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Sugar palm (Arenga pinnata)

Enau or aren or moka or sugar palm (Arenga pinnata) is a plant species, the most important palm after coconut (Cocos nucifera) in Arecaceae which is a versatile plant, growing to 25 m high and 65 cm in diameter, stems sturdy and at the top wrapped in by black fibers as leaf fronds that surround the stem.

A. pinnata has pinnate compound leaves, up to 5 m long with stems up to 1.5 m. Minor leaves such as corrugated ribbon, 7x145 cm, dark green on the top and whitish by a layer of wax on the bottom.

Dlium Sugar palm (Arenga pinnata)

The male flowers separate from the female flowers in different cobs that appear in the armpit of the leaf and are up to 2.5 m long. Bullet-shaped fruit for a diameter of 4 cm, has three chambers and three seeds and arranged in chains.

Each bunch has 10 or more stalks and each stalk has approximately 50 rows of green or yellowish brown fruit. This fruit cannot be eaten directly because the sap causes severe itching.

Aren are easy to grow in tropical Asia, grow wild or planted on slopes or river cliffs at altitudes up to 1,400 m. The sap causes itching, but ripe fruit is preferred by many animals including weasels and wild boar which indirectly function as seed dispersers.


Enau produces many things and is popular as a versatile plant, especially the producer of sugar obtained by tapping bunches of male flowers that start to bloom and scatter the yellow pollen.

These bunches are first blended by striking them for several days until liquid sap comes out called Nira, then cut and using bamboo to collect the dripping, sweet and murky white liquid.

The sap is immediately cooked until it thickens and becomes liquid sugar. This liquid sugar is processed using other ingredients to freeze and print into chunks of sugar or add a separator to form crystalline sugar.

The sap is also usually fermented into an alcoholic drink called tuak by applying one or several kinds of bark or roots including Xylocarpus and Garcinia for one to several days. Tuak has a sweet, sour or bitter taste depending on the herbs added.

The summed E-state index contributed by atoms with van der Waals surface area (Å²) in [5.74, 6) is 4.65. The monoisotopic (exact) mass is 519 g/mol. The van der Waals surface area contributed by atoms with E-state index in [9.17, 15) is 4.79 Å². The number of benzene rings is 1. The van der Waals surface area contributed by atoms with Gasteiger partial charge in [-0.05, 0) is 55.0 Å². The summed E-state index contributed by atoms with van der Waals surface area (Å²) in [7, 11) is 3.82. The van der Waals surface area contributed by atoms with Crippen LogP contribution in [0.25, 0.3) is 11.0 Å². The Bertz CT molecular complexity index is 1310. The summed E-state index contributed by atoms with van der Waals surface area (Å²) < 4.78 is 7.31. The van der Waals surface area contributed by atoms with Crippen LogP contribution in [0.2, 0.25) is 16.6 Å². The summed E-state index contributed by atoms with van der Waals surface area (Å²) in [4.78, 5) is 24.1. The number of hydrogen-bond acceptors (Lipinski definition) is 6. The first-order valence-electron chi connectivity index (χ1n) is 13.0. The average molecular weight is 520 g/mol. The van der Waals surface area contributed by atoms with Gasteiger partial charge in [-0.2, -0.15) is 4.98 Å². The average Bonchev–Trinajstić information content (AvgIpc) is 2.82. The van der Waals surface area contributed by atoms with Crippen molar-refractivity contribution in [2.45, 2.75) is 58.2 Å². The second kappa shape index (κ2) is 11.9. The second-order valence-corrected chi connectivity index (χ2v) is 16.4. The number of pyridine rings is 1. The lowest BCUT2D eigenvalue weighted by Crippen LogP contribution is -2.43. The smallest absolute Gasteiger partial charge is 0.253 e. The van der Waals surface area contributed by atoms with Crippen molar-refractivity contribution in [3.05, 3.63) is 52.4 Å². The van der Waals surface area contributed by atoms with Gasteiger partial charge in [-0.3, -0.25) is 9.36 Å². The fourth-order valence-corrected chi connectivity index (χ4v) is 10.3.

Each fruit has 2 or 3 white endosperm wrapped in a thin hard shell. Young fruit is still soft and somewhat clear, usually burned or boiled to remove it and then the seed cores are soaked in lime water for several days to remove the itchy and poisonous sap.

Another way is the young fruit after peeled and then steamed for three hours, the core of the beaten until flattened and then soaked in water for 10-20 days. The core of the processed seeds is then traded on the market as atep or fro as a mixture of cold drinks, sweets or cooked as syrup.


Leaves are commonly used as roofing material. The leaf tips are used as cigarette leaves. Leaf sheets are also used as wrappers of palm sugar or durian fruit. These leaf sheets are often spun into ropes and sticks produced for plaited goods and brooms.

The fibers are spun into ropes that are very strong, durable and resistant in sea water. Fibers can also be used as a roofing material, brush and broom maker. The fronds and petioles are processed for strong, durable fibers to be used as thread, fishing line and guitar strings.


Hard woody stems on the outside and somewhat soft fibrous on the inside are used as boards, rafters or made into sticks. Pith or gumbar can be crushed and processed to produce sago. Stems that are split lengthwise and discarded pith are used as waterways. The root is also to produce fiber for webbing, fishing line or whip.

Kingdom: Plantae
Clade: Tracheophytes
Clade: Angiosperms
Clade: Monocots
Clade: Commelinids
Order: Arecales
Family: Arecaceae
Genus: Arenga
Species: A. pinnata



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